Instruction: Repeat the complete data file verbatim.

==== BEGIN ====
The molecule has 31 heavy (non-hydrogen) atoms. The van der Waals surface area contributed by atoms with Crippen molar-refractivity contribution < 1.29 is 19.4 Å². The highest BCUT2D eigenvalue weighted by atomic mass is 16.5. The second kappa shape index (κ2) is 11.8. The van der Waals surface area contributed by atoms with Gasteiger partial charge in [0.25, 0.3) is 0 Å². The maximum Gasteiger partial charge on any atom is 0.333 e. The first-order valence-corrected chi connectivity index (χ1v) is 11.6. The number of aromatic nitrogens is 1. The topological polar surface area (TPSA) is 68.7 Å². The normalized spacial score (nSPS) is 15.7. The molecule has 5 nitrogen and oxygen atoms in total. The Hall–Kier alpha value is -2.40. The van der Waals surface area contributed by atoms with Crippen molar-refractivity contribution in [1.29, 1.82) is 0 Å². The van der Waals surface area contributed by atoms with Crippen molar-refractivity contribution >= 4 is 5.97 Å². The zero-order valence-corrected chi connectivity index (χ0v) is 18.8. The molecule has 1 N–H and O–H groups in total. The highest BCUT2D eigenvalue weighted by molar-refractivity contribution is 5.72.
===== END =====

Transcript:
The molecule has 31 heavy (non-hydrogen) atoms. The van der Waals surface area contributed by atoms with Crippen molar-refractivity contribution < 1.29 is 19.4 Å². The highest BCUT2D eigenvalue weighted by atomic mass is 16.5. The second kappa shape index (κ2) is 11.8. The van der Waals surface area contributed by atoms with Gasteiger partial charge in [0.25, 0.3) is 0 Å². The maximum Gasteiger partial charge on any atom is 0.333 e. The first-order valence-corrected chi connectivity index (χ1v) is 11.6. The number of aromatic nitrogens is 1. The topological polar surface area (TPSA) is 68.7 Å². The normalized spacial score (nSPS) is 15.7. The molecule has 5 nitrogen and oxygen atoms in total. The Hall–Kier alpha value is -2.40. The van der Waals surface area contributed by atoms with Crippen molar-refractivity contribution in [1.29, 1.82) is 0 Å². The van der Waals surface area contributed by atoms with Crippen molar-refractivity contribution >= 4 is 5.97 Å². The zero-order valence-corrected chi connectivity index (χ0v) is 18.8. The molecule has 1 N–H and O–H groups in total. The highest BCUT2D eigenvalue weighted by molar-refractivity contribution is 5.72.